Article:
Why National Parliaments in the EU Should Be Empowered

big-benOn Monday 12 October 2015, a panel of experts will to discuss the role of national parliaments in the debate on the EU at an event at the UCL European Institute. Here, Sandra Kröger, lecturer in politics of the University of Exeter, talks about the ‘democratic disconnect’ in the European Union between domestic and EU-level political institutions. She proposes that national parliaments can, and should, be empowered, but also that national parliamentarians need to make better use of the powers already available to them by engaging more closely with EU affairs.

In early 2013, UK Prime Minister David Cameron has publicly announced a referendum on European Union (EU) membership by the end of 2017 should he be re-elected in 2015. He has since linked the now certain referendum to the re-negotiation and eventual re-location of certain competences to the UK as well as the possibility, for the UK, to opt out of specific policies. Just how convincing such demands are in the light of the recent British government’s own balance of competences review not finding any competences that should be returned to Westminster is open to debate. Be that as it may, one central demand of Cameron is a ‘bigger and more significant role’ for National Parliaments (NPs), reflecting a desire for more national democracy. Continue reading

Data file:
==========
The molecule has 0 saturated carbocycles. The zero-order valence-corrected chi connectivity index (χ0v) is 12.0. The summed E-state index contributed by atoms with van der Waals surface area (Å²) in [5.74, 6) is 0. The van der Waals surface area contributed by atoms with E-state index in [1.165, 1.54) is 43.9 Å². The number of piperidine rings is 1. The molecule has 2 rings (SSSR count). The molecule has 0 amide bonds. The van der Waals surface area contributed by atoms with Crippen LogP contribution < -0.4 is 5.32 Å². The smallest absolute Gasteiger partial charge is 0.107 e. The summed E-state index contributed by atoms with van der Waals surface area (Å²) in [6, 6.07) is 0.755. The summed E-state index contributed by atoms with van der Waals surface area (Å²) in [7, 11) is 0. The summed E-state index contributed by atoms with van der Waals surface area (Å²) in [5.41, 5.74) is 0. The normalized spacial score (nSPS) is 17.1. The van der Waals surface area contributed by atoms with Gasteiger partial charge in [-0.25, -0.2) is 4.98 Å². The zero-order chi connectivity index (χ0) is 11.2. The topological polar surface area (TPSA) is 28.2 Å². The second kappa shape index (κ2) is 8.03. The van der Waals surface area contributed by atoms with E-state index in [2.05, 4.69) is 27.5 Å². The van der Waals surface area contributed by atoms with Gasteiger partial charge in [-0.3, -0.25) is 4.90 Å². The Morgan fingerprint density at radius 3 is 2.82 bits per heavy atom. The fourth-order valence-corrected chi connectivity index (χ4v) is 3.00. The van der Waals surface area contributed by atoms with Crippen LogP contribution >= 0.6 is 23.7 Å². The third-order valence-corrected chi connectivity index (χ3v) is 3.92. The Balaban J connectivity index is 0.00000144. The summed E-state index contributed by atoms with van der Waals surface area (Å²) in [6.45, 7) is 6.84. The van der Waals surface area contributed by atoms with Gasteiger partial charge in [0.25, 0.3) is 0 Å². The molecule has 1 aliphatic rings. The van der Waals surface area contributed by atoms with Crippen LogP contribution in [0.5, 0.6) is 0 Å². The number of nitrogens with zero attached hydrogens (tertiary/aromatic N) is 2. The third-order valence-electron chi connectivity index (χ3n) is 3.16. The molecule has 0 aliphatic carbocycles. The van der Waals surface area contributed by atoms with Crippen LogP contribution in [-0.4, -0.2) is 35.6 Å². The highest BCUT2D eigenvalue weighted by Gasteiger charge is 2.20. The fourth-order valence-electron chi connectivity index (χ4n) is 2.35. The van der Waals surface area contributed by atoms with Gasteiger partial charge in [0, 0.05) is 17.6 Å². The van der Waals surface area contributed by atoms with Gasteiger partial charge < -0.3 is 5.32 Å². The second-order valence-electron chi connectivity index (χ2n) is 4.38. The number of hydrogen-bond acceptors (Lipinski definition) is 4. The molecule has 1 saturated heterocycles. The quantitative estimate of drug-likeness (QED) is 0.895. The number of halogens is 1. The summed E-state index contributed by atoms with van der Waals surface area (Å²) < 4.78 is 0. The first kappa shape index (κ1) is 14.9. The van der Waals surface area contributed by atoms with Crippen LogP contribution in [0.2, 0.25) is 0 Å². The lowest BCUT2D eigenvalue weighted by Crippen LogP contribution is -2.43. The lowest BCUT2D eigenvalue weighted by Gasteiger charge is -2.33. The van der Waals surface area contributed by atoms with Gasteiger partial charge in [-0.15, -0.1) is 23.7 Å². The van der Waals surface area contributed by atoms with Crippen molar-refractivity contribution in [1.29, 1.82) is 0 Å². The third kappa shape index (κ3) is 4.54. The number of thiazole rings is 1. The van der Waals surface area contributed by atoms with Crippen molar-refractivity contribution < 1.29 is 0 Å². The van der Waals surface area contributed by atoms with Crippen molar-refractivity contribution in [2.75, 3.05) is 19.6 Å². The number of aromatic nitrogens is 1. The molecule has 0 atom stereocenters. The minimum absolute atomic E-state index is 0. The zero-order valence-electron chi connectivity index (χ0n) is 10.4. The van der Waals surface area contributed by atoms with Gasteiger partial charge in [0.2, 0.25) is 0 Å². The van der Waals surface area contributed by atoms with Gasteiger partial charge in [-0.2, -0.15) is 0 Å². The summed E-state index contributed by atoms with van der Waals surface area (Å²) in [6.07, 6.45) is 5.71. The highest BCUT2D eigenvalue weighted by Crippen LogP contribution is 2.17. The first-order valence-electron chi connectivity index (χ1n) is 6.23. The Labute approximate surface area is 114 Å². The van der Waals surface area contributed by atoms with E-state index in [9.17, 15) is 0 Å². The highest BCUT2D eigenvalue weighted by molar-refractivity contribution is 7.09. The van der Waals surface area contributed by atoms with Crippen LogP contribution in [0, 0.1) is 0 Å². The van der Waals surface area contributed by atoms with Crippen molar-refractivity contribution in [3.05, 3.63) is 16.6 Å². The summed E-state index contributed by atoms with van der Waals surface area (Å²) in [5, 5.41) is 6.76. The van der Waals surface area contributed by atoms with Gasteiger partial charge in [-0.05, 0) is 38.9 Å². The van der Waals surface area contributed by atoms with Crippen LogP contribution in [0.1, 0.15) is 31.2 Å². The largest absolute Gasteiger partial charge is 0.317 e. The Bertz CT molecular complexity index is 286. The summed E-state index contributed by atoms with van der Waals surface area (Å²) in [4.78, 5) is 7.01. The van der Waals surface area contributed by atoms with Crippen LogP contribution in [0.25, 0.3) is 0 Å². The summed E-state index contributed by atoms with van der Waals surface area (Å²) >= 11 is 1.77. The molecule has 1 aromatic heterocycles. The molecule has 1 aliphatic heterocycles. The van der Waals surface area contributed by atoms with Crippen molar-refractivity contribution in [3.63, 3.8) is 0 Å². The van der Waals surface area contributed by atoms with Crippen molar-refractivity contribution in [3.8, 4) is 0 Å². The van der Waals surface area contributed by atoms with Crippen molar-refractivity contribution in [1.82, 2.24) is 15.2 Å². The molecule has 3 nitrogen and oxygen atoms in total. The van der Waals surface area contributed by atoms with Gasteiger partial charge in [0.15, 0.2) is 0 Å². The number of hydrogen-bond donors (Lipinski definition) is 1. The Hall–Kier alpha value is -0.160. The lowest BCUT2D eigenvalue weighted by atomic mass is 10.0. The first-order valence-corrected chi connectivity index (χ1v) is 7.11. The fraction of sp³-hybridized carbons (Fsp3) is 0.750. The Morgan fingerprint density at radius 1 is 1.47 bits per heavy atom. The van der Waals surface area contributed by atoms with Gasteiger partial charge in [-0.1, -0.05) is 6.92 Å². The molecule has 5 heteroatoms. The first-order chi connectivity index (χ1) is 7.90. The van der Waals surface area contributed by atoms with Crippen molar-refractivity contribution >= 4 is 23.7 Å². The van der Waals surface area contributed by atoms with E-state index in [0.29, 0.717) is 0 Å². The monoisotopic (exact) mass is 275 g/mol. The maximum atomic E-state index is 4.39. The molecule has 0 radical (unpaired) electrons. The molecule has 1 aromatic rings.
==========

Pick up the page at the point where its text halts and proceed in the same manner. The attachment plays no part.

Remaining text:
Lord Kerr Speaks for Those Who Care about Britain in Europe

Albert Weale, Professor of Political Theory and Public Policy at UCL, discusses David Cameron’s tactics as he prepares to fight for reform of the European Union. It remains unclear what Cameron wants from the other European governments, but he risks alienating any allies through his current negotiation strategies.

Suppose you were in dispute with your bank about the way your account was being handled.  How would you deal with the matter? Would you try to identify the issues and have a rational conversation with the organisation or would you bluster, make some general accusations and threaten to close your account unless some yet to be identified changes were made? If you were sensible, you would do the first, never the second.

Transpose this situation to Britain’s relationship with the European Union. For the last five years, David Cameron has been the epitome of bluster, making general but unspecified complaints and threatening to walk out if he does not get his way. Yet no one knows what he wants even if he did get his way.

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